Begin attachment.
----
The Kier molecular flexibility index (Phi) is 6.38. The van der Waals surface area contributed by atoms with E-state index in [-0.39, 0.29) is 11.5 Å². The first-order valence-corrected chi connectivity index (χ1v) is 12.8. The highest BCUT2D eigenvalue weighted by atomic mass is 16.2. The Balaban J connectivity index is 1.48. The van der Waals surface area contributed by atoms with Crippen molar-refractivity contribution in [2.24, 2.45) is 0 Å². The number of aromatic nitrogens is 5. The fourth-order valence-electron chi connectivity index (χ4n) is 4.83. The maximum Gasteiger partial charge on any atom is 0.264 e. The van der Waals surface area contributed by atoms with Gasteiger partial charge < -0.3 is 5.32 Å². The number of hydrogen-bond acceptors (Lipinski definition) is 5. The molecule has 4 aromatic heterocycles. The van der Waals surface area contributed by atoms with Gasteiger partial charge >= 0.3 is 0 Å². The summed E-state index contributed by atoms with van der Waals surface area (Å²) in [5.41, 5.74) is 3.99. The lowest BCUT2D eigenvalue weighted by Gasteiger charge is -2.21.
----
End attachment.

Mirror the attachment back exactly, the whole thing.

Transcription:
The Kier molecular flexibility index (Phi) is 6.38. The van der Waals surface area contributed by atoms with E-state index in [-0.39, 0.29) is 11.5 Å². The first-order valence-corrected chi connectivity index (χ1v) is 12.8. The highest BCUT2D eigenvalue weighted by atomic mass is 16.2. The Balaban J connectivity index is 1.48. The van der Waals surface area contributed by atoms with Crippen molar-refractivity contribution in [2.24, 2.45) is 0 Å². The number of aromatic nitrogens is 5. The fourth-order valence-electron chi connectivity index (χ4n) is 4.83. The maximum Gasteiger partial charge on any atom is 0.264 e. The van der Waals surface area contributed by atoms with Gasteiger partial charge < -0.3 is 5.32 Å². The number of hydrogen-bond acceptors (Lipinski definition) is 5. The molecule has 4 aromatic heterocycles. The van der Waals surface area contributed by atoms with Gasteiger partial charge >= 0.3 is 0 Å². The summed E-state index contributed by atoms with van der Waals surface area (Å²) in [5.41, 5.74) is 3.99. The lowest BCUT2D eigenvalue weighted by Gasteiger charge is -2.21.